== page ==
Your RMR is the rate at which your body uses energy just to keep its basic functions going when you’re at rest—circulation, breathing, and digestion. Most people are surprised to learn that 65 to 75 percent of our energy is expended this way, without counting what it takes to walk or talk or work, let alone actually exercises.
This is part of why people who try to lose weight by exercising more—without making dietary changes—typically get very little result for their trouble. Since up to three-quarters of our energy is expended without even moving, an exercise-only approach is dealing with a pretty small proportion of the overall calorie use anyway.
Of course, over time, a good exercise program will speed up the RMR as well, and then people start to see accelerated results in weight loss, but most folks get discouraged and give up long before that happens. People with a slow metabolic rate burn less energy overall, hence the weight gain, even if they’re not eating any more than the next guy.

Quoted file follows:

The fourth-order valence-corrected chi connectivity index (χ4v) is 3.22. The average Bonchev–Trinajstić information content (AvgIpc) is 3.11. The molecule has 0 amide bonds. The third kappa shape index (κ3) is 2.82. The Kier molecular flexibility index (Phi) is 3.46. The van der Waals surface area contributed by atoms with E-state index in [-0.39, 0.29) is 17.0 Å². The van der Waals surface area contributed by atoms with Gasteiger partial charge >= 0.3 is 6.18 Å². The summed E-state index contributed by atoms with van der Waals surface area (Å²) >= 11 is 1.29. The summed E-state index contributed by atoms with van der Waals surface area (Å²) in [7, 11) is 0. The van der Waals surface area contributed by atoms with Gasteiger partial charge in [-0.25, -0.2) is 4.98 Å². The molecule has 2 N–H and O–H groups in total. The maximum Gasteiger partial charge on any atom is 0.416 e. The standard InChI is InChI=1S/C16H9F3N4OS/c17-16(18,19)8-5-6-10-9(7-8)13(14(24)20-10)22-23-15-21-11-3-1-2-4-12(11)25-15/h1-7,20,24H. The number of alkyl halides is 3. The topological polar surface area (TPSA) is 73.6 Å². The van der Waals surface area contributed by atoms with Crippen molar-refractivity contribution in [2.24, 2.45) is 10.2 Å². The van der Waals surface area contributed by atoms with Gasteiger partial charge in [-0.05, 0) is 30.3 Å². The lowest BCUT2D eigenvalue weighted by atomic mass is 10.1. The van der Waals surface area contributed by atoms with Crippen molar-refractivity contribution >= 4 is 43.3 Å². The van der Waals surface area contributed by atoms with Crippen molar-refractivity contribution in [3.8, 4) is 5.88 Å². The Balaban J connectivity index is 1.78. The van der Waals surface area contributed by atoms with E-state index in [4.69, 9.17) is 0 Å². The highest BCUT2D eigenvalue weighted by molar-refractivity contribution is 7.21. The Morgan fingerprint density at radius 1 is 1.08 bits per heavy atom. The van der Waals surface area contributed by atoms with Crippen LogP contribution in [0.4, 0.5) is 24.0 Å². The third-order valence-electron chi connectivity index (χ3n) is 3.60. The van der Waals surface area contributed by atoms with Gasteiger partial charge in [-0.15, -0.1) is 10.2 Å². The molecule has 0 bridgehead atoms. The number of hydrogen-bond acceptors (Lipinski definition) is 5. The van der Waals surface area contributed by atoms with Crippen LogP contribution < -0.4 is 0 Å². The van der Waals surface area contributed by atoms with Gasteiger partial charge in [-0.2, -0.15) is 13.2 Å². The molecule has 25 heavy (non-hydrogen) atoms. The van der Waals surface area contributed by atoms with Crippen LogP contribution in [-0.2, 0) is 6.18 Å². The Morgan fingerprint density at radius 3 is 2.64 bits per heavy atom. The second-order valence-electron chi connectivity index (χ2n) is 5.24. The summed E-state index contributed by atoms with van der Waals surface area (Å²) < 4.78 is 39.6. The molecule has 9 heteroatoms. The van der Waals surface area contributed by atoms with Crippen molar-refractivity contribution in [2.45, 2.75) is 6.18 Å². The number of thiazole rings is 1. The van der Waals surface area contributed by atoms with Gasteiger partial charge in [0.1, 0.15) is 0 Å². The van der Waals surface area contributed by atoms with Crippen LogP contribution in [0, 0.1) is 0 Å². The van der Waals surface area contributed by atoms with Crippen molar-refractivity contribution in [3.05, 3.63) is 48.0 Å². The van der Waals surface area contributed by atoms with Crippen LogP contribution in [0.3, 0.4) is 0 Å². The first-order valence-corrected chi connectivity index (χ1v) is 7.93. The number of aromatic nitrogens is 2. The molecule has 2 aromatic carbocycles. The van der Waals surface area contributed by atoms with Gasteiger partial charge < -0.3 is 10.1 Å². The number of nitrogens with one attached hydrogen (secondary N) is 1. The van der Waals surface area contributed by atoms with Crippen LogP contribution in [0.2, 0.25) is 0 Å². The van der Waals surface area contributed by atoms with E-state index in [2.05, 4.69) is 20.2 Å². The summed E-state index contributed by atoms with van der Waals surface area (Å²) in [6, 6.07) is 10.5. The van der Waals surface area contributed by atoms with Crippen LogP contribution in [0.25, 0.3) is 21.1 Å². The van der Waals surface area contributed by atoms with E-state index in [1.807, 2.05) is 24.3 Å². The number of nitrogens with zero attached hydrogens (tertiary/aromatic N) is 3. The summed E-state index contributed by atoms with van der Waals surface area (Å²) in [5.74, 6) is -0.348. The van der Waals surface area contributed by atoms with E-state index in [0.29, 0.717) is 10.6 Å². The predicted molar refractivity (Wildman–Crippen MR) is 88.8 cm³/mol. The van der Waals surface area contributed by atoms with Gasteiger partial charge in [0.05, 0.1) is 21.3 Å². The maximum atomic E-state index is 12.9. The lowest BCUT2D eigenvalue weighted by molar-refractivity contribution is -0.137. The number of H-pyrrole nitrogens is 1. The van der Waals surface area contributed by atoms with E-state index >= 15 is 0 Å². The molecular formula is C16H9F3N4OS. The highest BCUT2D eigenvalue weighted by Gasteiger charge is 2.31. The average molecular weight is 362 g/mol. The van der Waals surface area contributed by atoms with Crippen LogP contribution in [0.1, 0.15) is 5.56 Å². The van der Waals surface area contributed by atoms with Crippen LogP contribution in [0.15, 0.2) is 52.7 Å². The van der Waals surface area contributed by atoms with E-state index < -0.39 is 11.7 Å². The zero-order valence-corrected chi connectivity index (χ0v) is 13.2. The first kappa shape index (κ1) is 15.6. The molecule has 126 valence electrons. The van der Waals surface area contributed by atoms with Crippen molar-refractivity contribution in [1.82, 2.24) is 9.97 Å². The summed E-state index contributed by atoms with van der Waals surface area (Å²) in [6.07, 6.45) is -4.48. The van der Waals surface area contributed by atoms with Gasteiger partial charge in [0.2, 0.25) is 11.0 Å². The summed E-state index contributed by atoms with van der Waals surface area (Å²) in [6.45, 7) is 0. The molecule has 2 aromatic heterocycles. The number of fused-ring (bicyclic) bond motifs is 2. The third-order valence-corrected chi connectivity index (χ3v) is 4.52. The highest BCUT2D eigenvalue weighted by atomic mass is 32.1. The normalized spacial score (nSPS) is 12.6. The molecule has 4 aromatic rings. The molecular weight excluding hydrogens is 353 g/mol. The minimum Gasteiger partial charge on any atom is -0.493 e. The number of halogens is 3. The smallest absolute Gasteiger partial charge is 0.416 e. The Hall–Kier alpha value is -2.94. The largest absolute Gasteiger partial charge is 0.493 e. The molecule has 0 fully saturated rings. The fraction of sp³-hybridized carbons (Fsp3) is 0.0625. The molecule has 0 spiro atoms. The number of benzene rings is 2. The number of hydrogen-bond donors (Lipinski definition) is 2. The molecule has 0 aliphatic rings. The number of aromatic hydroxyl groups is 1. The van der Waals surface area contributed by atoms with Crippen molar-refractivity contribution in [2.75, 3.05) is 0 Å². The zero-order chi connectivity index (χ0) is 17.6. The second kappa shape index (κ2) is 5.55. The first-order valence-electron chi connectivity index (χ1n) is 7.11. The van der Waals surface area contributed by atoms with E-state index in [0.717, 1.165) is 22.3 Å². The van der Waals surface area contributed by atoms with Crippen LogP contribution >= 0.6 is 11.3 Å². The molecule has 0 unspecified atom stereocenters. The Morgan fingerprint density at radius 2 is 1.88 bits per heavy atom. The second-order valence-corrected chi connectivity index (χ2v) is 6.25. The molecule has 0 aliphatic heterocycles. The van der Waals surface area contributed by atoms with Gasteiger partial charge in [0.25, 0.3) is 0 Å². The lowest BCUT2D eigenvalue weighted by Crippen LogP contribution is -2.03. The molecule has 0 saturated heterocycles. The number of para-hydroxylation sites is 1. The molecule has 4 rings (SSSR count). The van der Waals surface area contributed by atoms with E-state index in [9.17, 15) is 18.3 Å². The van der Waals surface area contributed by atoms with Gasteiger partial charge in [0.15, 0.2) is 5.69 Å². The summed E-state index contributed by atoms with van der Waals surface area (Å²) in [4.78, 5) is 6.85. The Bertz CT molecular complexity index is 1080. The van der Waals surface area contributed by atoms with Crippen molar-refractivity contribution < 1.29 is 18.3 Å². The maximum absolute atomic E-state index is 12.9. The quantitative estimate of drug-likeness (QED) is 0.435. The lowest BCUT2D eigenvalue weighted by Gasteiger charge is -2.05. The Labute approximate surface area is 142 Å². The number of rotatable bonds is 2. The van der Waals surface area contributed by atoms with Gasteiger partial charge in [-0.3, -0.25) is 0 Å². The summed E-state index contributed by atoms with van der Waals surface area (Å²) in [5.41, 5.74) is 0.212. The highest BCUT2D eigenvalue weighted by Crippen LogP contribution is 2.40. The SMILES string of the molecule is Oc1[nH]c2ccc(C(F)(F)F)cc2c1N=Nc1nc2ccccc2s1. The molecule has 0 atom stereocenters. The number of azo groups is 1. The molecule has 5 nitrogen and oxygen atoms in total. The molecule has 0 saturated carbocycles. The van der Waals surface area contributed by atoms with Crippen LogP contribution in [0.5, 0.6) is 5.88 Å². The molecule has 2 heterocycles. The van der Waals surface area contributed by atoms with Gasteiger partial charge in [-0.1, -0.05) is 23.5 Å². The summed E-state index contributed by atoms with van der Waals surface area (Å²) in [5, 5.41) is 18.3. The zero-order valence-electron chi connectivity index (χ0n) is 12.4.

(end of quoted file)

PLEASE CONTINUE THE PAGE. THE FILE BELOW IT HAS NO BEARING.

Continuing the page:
Remember that we said that your RMR level can actually improve. Exercise will do it as you gain muscle, and so will weight loss itself, sometimes to a surprising degree. Using the new indirect calorimeters, we have often found that a patient’s RMR is higher after a 20-pound loss of fat mass than it was before she dropped that weight.
That’s a quantifiable improvement, and for a weight-loss patient who’s been struggling, that kind of numerical proof really helps them keep up the good work.
Causes of low metabolism
1. Diabetes or insulin resistance (pre-diabetic condition)?
2. Higher percentage of body fat?
3. Underactive thyroid function?
4. Loss of lean body mass, muscle with age or inactivity?
5. Genetics??If you think you have an unusual metabolism, it may be worth getting it tested, now that it’s possible to have that done easily and accurately. There’s no point in laboring against unseen obstacles.